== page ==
Lowrider 3 too big, what MPCNC size?

As topic states, no room for a full sheet Lowrider 3 at the moment.

What is a good size for the MPCNC?

Should point you in the right direction.

Hi Barry, I have read the docs and they talk about maximal size.

I was thinking more if someone here built a MPCNC and after using it though:

a) It´s too small. I wish I had made it bigger.
b) It´s too large. I wish I had made it smaller.

All the time. :rofl: Generally we suggest the no larger than 2 foot square. Any bigger and you can run into rigidity issues. It’s easier to make it smaller than make it bigger.

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It’s the crazy folks like me that finally got Ryan to design the lowrider. We were making them waaaaaay too big. I made the default size at first, then extended it to 5 foot square. Then went back to stock size and built a lowrider.


I had a Primo for 2.5 years that was 545x755mm. It had chatter in the middle that I could obviously not get rid of which drove me crazy sometimes. You didn’t really see it in the results (you can find a lot of the things I did in the “Things you’ve made”), even without a finishing pass mostly, but it was annoying.
I switched to a LowRider now, with 1220x880mm workspace (Hornbach in Germany sells small sheets that are 600x1200, that’s what I was aiming for, the rest is bonus) and I am really happy with it, even though I have only cut one project until now.
I, like @azab2c also “rotated” the table so that X, the open side, is facing the user. A lot of setups have Y facing the user since it is the longer side. Not with us though, un-uuuunh! :smiley:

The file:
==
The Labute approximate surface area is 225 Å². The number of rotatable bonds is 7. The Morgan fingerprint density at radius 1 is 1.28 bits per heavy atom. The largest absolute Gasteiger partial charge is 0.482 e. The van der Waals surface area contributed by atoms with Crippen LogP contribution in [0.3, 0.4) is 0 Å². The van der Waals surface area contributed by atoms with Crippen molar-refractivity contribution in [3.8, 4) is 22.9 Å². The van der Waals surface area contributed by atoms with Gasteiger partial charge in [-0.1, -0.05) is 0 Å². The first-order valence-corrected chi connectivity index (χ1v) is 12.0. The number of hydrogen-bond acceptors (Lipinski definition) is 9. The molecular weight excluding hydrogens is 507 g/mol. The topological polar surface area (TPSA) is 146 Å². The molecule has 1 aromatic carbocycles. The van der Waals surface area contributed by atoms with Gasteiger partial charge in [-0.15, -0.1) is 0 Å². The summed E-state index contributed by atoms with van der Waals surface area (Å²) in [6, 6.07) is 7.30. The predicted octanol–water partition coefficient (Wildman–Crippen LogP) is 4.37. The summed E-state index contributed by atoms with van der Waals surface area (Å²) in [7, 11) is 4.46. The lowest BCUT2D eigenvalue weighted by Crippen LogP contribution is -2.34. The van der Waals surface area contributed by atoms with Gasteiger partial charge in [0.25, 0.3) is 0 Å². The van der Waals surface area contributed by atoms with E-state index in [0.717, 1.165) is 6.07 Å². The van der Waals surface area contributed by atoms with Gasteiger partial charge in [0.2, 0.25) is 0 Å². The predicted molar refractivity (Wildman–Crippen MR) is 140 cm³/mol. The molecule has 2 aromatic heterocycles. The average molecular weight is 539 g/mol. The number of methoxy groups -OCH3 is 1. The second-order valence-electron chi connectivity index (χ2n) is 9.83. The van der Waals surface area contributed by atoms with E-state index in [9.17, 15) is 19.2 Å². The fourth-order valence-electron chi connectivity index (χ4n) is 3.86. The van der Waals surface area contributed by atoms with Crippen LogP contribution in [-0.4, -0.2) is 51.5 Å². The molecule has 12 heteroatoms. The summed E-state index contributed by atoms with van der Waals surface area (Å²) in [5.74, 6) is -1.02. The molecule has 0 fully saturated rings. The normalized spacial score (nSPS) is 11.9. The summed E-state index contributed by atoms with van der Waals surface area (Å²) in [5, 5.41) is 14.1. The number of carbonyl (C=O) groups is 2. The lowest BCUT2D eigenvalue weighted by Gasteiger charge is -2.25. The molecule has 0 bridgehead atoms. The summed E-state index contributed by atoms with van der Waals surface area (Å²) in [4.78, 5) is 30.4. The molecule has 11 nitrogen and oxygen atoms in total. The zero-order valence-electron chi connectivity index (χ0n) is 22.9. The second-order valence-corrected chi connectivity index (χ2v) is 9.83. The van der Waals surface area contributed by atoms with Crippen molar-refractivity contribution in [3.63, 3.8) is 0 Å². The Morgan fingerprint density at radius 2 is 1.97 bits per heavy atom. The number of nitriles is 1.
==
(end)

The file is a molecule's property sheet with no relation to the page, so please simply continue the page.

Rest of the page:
If you would build a Primo today, what measurement would you go for?

Or would you go for a smaller lowrider perhaps? I have very limited space at the moment.

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the lr3 can be as big or small as you want it. The mpcnc and the lr3 are 2 very different machines. If you think the lr3 is what you need, scale it to fit you. It does not need to be 4 x 8


I am not in this space at all at the moment but I want to learn it.

I am looking at making a copy of an arcade machine that I own.

But I lack the space for a larger lowrider.

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One thing you can do is make the X axis the longer axis. You could do a cutting area of 4 feet X and maybe even as little as 3 feet Y. You would have to index and “tile” the longer pieces to make something long er in the Y dimension.

This is what I did to get a chance to use the old table surface for the LR3.

I had a Primo that had a couple issues relative to the work I do, and it necessitated an overall change in approach which was handled better by a LR3. I will say that the Primo was an easier machine to use and assemble. I ha the normal Z axis length and found that I didn’t need that much for the parts I was making.


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The workspace to total area of the two machines is about the same. They each lose about a foot in each direction. You can build a 2’x3’ low rider, and it performs great, especially for sheet goods. It will end up being 3’x4’ or so. A primo will be about the same for the same area.